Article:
Quick Hit: Nearly 75 percent of Republicans and Democrats wanted Trump to veto the repeal of the broadband privacy rule. A Huffington Post/YouGov poll found that just 8 percent of Republicans, Democrats, and Independents wanted Internet providers to share their personal information; 83 percent% did not want their data collected. (Source: Huffington Post)
White House lowers expectations for privacy protections. Proponents of repealing the FCC’s privacy protections argued that the rules were unfairly stricter than protections in place for websites. Privacy advocates now have to hope that the rule’s repeal will push Congress to move toward providing comprehensive privacy protections for both ISP users and website visitors. @TonyRomm reports, however, that the White House is signalling that a comprehensive new rule will be unlikely in the short term as “the Trump administration’s chief legislative aide cast doubt on the idea, stating that ‘we were content right now on pulling back’ on the previous FCC’s privacy rules.” (Source: Recode)
Eight data breach lawsuits filed against Arby’s. Banks, credit unions, and customers have filed lawsuits against Arby’s claiming damages from the fast food chain’s February data breach. One of the credit unions suing Arby’s--North Alabama Educators Credit Union--stated in its lawsuit that “hundreds of thousands, if not millions, of credit and debit cards… were compromised due to Arby's severely inadequate security practices… Arby's actions and omissions left highly sensitive Payment Card Data of the Plaintiff's customers exposed and accessible for hackers to steal for nearly three months." (Source: Associated Press)
Breach du Jour: 20,000 Scottrade accounts. The stock trading company Scottrade accidentally left sensitive information unprotected in the cloud. The information included Social Security numbers, plain text passwords, and employee credentials used to obtain credit reports. Scottrade Bank stated that “it believes contact information was the primary goal of those responsible for compromising the database where the data was stored.” (Source: CSO)
GameStop investigates possible data breach. @briankrebs is reporting that retailer GameStop is investigating a possible credit card hack after credit cards used on its website were found for sale on the Dark Web. The alleged breach occurred between September 2016 and February 2017 and is believed to have compromised “customer card numbers, expiration dates, names, address and card verification values (CVV2), usually a 3-digit security code printed on the backs of credit cards.” (Source: Krebs on Security)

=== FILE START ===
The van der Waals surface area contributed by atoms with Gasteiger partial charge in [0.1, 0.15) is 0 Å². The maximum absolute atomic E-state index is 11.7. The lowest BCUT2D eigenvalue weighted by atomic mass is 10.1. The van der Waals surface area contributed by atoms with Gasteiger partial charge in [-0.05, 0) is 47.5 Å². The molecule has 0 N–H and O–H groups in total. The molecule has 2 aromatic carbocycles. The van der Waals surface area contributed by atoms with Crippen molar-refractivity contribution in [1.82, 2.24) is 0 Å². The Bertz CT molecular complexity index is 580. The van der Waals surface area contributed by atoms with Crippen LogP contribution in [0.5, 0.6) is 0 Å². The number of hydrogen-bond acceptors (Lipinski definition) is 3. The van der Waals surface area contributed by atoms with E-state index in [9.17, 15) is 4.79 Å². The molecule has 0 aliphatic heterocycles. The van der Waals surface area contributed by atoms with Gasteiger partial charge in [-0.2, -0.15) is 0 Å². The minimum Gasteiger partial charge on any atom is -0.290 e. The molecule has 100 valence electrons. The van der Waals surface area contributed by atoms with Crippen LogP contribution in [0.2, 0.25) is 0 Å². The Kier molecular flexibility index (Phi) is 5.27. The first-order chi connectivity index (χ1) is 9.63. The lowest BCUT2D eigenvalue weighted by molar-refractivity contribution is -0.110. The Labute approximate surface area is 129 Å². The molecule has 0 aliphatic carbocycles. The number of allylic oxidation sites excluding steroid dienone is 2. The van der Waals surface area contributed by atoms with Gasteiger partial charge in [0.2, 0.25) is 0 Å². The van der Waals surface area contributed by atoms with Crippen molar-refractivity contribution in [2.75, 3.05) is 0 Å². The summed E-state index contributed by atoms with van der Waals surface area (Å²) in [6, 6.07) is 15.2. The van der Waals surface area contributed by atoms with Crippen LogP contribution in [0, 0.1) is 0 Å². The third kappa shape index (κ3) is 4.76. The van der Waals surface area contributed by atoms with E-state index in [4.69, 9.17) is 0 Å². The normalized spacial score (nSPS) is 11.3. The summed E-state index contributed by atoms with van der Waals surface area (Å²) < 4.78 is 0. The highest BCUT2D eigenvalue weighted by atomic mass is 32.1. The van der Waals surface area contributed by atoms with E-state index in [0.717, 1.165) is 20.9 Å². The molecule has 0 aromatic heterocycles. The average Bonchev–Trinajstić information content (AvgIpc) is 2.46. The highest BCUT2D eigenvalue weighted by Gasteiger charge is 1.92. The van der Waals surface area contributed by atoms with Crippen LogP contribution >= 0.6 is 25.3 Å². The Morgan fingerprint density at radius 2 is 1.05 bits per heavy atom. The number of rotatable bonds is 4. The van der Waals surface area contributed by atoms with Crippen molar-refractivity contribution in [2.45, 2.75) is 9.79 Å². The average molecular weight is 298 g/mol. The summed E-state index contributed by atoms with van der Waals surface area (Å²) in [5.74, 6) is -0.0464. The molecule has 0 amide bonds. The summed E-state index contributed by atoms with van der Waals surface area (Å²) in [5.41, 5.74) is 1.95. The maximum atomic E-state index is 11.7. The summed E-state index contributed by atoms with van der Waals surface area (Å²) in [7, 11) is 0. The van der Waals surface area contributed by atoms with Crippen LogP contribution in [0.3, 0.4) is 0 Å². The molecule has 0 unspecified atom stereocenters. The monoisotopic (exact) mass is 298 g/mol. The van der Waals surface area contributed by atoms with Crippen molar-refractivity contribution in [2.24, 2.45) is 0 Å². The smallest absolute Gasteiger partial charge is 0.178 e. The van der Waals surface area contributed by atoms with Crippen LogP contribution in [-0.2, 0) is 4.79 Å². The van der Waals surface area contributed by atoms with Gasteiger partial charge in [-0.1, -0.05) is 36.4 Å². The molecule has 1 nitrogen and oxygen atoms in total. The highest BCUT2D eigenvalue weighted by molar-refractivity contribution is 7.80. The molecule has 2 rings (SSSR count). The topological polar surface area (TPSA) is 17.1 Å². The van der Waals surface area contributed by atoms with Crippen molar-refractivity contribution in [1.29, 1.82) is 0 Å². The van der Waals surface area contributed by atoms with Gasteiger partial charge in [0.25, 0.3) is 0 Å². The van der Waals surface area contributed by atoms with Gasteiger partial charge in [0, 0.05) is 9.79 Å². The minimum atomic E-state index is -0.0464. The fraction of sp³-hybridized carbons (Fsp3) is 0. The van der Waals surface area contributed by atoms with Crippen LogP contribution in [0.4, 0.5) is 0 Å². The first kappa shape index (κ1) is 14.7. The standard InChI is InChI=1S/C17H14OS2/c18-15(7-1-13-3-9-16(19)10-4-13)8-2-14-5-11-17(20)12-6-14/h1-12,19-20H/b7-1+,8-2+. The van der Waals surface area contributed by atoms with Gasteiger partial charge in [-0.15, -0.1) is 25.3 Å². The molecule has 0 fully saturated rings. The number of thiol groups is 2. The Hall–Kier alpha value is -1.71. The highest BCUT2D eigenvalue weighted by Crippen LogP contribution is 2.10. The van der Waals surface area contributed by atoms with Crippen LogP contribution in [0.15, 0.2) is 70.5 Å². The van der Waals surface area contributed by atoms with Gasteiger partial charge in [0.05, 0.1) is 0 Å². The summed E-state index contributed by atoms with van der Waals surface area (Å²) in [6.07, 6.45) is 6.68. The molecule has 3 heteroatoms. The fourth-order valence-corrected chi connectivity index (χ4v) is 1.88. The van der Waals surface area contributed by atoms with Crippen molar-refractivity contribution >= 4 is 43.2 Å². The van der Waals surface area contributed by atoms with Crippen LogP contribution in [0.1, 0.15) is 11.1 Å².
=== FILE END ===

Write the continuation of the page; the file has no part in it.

95,000 Canadian McDonald's job applications stolen. Job applications submitted by anyone who applied for a job at a Canadian McDonald's between March 2014 and March of 2017 have been stolen by hackers. @neuwaves reports that “McDonald's seems to be a bit of a target for hackers lately, since its corporate Twitter account was allegedly compromised earlier in March.” (Source: Motherboard)
Are software developers responsible when their products are misused? The FBI recently arrested Taylor Huddleston for aiding hackers after the software he created -- “Net Seal” -- was used by hackers for fraudulent purposes. It seems that while Huddleston designed his software to remove fraudulently purchased programs from computers, hackers used the remote access feature of the software as a way to breach computers. Huddleson made a point of preventing his software from being used improperly. “Whenever he saw evidence that a particular buyer was using the product to hack, he’d log in to Net Seal and disable that user’s copy, cutting the hacker off from his infected slaves.” In spite of this, Huddleson faces jail time should the FBI succeed with its prosecution. (Source: The Daily Beast)
May 24, 2017 - Planning for the Future: A Conference About Identity Theft - Washington, DC
The FTC will host an all-day conference to take a comprehensive look at how identity theft has evolved over the last decade and what can be done to address this challenge in the future. The conference will be used to gather input from academics, business and industry representatives, government experts, and consumer advocates. Participants will look at the current state of identity theft, examine potential future challenges, and discuss how to address these issues.
May 25, 2017 - Workshop on Technology and Consumer Protection (ConPro ’17) - San Jose, CA
At this year’s 38th IEEE Symposium on Security and Privacy, a Workshop on Technology and Consumer Protection (ConPro’17) will explore computer technology's impact on consumers, with a special focus on privacy and ways in ”which computer science can prevent, detect, or address the potential for technology to deceive or unfairly harm consumers.” ConPro’17 aims to bring together academic and industry researchers along with government officials.
National Consumers League
Published April 12, 2017